When you get your footage delivered from set, go ahead and organize, rename, and make favorite selections to your R3D’s. You can even do some basic edits in your timeline and start assembling some scenes. On a fast system with a Thunderbolt drive, you should be able to get at least two streams of realtime playback editing your R3D’s natively. With an E-SATA drive, you should be able to get at least one stream of realtime playback. Also, if you find that any of your RAW needs some correcting, do this before transcoding. (If you need to adjust the RAW of a clip after you’ve made a proxy, you’ll need to re-transcode that proxy. Don’t worry, your clip will reappear online after you do so) You can adjust your RAW settings at the bottom of the inspector by clicking the box “Modify RED RAW settings,” and you’ll see a window appear with a bunch of RAW sliders.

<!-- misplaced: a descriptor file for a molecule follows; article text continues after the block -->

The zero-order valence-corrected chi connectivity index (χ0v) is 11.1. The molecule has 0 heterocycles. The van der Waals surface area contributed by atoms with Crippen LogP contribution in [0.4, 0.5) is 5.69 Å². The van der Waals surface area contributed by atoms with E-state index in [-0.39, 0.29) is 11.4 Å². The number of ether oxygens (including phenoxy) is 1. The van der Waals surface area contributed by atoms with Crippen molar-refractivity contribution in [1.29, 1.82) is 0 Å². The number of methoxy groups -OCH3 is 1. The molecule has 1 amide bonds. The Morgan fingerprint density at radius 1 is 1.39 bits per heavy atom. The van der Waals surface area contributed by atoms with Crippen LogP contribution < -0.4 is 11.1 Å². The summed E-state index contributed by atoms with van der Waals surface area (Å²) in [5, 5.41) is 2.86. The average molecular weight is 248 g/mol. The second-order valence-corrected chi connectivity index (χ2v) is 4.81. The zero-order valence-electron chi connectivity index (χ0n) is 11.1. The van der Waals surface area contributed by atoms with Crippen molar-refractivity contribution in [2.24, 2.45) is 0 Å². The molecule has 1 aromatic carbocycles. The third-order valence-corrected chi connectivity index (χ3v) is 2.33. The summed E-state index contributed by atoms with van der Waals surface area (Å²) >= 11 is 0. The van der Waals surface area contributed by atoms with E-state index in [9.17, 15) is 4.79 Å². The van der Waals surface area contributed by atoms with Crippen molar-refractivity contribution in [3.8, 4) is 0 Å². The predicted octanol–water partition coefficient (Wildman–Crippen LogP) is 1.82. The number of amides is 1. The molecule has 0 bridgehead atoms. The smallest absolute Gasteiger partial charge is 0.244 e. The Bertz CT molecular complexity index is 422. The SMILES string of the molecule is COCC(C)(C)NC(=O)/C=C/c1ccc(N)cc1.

When you’re done editing for the day, the last thing you should do before you go home is simply select all the new RED footage you got for that day, right click it, select “Trancode media,” and then select “Create proxy media.”

You’ll then be able to switch back and forth between your proxy and R3D media by going into the FCP X preferences and under “Playback,” switch between “Use proxy media” or “Use original or optimized media.”

NOTE: If you haven’t created proxy media yet for some of your clips, they will appear offline until you do when you are in “Use proxy media” mode.